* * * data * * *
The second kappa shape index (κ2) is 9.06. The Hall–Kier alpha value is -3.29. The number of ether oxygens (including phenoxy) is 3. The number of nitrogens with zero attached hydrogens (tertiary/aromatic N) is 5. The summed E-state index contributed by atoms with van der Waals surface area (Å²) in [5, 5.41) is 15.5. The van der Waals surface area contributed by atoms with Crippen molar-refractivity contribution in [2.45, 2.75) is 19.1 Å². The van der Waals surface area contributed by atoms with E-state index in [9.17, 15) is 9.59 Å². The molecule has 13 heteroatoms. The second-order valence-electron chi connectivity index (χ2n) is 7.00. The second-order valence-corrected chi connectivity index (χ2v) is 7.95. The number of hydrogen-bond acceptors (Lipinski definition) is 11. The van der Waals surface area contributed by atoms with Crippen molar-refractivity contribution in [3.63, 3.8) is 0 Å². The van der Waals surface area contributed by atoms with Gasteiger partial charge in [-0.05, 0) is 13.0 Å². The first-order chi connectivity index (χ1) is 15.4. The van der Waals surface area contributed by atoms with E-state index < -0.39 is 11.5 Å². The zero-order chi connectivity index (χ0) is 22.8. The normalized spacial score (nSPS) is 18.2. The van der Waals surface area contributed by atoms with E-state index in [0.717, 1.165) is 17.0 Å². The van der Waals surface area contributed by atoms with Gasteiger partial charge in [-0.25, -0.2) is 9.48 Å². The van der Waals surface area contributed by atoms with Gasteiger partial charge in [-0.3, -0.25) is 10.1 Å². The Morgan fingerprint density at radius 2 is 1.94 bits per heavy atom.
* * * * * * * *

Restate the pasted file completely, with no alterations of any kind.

The second kappa shape index (κ2) is 9.06. The Hall–Kier alpha value is -3.29. The number of ether oxygens (including phenoxy) is 3. The number of nitrogens with zero attached hydrogens (tertiary/aromatic N) is 5. The summed E-state index contributed by atoms with van der Waals surface area (Å²) in [5, 5.41) is 15.5. The van der Waals surface area contributed by atoms with Crippen molar-refractivity contribution in [2.45, 2.75) is 19.1 Å². The van der Waals surface area contributed by atoms with E-state index in [9.17, 15) is 9.59 Å². The molecule has 13 heteroatoms. The second-order valence-electron chi connectivity index (χ2n) is 7.00. The second-order valence-corrected chi connectivity index (χ2v) is 7.95. The number of hydrogen-bond acceptors (Lipinski definition) is 11. The van der Waals surface area contributed by atoms with Crippen molar-refractivity contribution in [3.63, 3.8) is 0 Å². The van der Waals surface area contributed by atoms with Gasteiger partial charge in [-0.05, 0) is 13.0 Å². The first-order chi connectivity index (χ1) is 15.4. The van der Waals surface area contributed by atoms with E-state index < -0.39 is 11.5 Å². The zero-order chi connectivity index (χ0) is 22.8. The normalized spacial score (nSPS) is 18.2. The van der Waals surface area contributed by atoms with E-state index in [0.717, 1.165) is 17.0 Å². The van der Waals surface area contributed by atoms with Gasteiger partial charge in [-0.25, -0.2) is 9.48 Å². The van der Waals surface area contributed by atoms with Gasteiger partial charge in [-0.3, -0.25) is 10.1 Å². The Morgan fingerprint density at radius 2 is 1.94 bits per heavy atom.